Let me begin by saying I am a great Britophile. I lived in the UK for some fifteen happy years; I met my wife (even though French like myself) at Oxford where I did my doctorate; my three children were born in the UK; I love British humor; I have in many ways considerable affection and admiration for the country. But I believe Britain should exit the EU. It will, in any case, not be that difficult (psychologically) to exit, as Britain never really entered. Whether it will be good for the UK I do not know, but it is important for the future of the EU.

I was living in the UK (in Scotland, actually) when Britain joined the EC (European Community, as it was then called) in 1973 under the prime-ministership of Edward Heath; I was still there in 1975 when Britain’s first ever referendum was held under Prime Minister Harold Wilson to determine whether to stay. The “yes” vote was, I admit, quite overwhelming: 67.23% on a 65% voter turnout, which is very high. If there are comparable stratospheric Remain outcomes at the 23 June referendum, I shall revise what I say here. My current assumption is that one way or another it will be by a whisker.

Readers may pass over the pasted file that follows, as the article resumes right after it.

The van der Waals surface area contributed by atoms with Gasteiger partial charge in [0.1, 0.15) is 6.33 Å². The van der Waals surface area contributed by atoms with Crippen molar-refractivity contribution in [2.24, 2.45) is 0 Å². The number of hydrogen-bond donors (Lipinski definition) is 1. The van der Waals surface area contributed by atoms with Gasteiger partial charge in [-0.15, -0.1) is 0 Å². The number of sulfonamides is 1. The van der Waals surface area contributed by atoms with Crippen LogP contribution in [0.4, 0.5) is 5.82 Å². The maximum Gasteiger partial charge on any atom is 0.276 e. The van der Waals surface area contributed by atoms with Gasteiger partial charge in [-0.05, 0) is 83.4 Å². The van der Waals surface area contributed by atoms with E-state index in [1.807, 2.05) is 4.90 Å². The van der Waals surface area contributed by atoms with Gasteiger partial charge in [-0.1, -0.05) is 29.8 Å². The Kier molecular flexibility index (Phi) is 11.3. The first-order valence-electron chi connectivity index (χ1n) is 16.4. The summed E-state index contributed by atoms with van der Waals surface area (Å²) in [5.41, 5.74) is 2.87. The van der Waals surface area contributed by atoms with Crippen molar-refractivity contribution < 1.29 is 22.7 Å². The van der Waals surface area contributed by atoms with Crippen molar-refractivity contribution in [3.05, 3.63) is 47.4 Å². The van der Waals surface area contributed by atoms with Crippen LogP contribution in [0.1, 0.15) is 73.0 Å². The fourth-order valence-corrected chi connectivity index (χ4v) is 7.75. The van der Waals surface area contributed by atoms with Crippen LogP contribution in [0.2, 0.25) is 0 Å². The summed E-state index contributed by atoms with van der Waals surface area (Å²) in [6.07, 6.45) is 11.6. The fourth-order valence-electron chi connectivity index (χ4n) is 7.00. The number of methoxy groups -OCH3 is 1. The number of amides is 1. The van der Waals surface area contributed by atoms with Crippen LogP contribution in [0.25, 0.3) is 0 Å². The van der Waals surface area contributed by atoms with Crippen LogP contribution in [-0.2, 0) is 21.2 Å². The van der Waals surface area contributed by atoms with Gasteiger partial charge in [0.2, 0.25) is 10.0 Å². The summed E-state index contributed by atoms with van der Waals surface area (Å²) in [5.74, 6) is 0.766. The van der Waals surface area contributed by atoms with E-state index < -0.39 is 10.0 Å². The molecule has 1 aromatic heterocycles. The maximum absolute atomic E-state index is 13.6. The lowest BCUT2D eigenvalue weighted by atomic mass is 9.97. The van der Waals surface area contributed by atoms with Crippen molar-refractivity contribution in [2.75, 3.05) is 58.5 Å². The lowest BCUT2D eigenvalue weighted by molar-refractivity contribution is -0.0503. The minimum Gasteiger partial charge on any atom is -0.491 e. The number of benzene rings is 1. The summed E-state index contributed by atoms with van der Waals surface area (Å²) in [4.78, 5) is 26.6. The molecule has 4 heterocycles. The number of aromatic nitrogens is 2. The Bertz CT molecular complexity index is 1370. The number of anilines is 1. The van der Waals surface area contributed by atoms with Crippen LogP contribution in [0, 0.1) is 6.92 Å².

The UK joined the EC mainly because the alternative trans-European organization of which it had been a founding member in 1960, EFTA (European Free Trade Association), along with Austria, Denmark, Norway, Portugal, Sweden and Switzerland, was failing to pick up momentum. EFTA was not the direction in which the policy winds were blowing. Denmark abandoned EFTA for the EC the same year as Britain, as did eventually Austria, Portugal and Sweden. (Iceland, Norway, Liechtenstein and Switzerland remain.)

Britain made a calculated and rational choice based on what it believed was its economic interests. But whereas EFTA was quite overtly a purely economic entity, the European Community/Union is supposed to be more than that … and unless it succeeds in becoming more than that it will fail. While the debate contained a good deal of very pragmatic discussion on potential material gains and losses, with very few exceptions, there was no emotional commitment. It was very much what the EC can bring to Britain and very little what Britain can bring to the EC.